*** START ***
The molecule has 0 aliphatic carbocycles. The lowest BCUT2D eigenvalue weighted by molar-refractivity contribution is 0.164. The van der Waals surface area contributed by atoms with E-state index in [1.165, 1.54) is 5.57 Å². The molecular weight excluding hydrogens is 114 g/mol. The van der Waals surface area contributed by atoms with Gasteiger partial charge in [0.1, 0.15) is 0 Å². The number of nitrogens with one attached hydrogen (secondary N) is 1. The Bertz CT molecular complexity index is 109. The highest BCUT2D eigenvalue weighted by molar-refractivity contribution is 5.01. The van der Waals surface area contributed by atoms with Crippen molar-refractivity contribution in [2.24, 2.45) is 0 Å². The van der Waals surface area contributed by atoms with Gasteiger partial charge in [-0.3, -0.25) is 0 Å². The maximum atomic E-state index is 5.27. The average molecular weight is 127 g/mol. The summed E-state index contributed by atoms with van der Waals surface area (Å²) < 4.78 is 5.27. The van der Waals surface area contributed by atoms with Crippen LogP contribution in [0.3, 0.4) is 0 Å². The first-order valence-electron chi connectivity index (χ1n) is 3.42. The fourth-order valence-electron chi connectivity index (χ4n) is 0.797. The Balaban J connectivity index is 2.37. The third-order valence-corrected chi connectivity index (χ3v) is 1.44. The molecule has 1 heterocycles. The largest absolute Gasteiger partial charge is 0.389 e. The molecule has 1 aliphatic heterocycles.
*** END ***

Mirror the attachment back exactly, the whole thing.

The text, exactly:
The molecule has 0 aliphatic carbocycles. The lowest BCUT2D eigenvalue weighted by molar-refractivity contribution is 0.164. The van der Waals surface area contributed by atoms with E-state index in [1.165, 1.54) is 5.57 Å². The molecular weight excluding hydrogens is 114 g/mol. The van der Waals surface area contributed by atoms with Gasteiger partial charge in [0.1, 0.15) is 0 Å². The number of nitrogens with one attached hydrogen (secondary N) is 1. The Bertz CT molecular complexity index is 109. The highest BCUT2D eigenvalue weighted by molar-refractivity contribution is 5.01. The van der Waals surface area contributed by atoms with Crippen molar-refractivity contribution in [2.24, 2.45) is 0 Å². The van der Waals surface area contributed by atoms with Gasteiger partial charge in [-0.3, -0.25) is 0 Å². The maximum atomic E-state index is 5.27. The average molecular weight is 127 g/mol. The summed E-state index contributed by atoms with van der Waals surface area (Å²) < 4.78 is 5.27. The van der Waals surface area contributed by atoms with Crippen LogP contribution in [0.3, 0.4) is 0 Å². The first-order valence-electron chi connectivity index (χ1n) is 3.42. The fourth-order valence-electron chi connectivity index (χ4n) is 0.797. The Balaban J connectivity index is 2.37. The third-order valence-corrected chi connectivity index (χ3v) is 1.44. The molecule has 1 heterocycles. The largest absolute Gasteiger partial charge is 0.389 e. The molecule has 1 aliphatic heterocycles.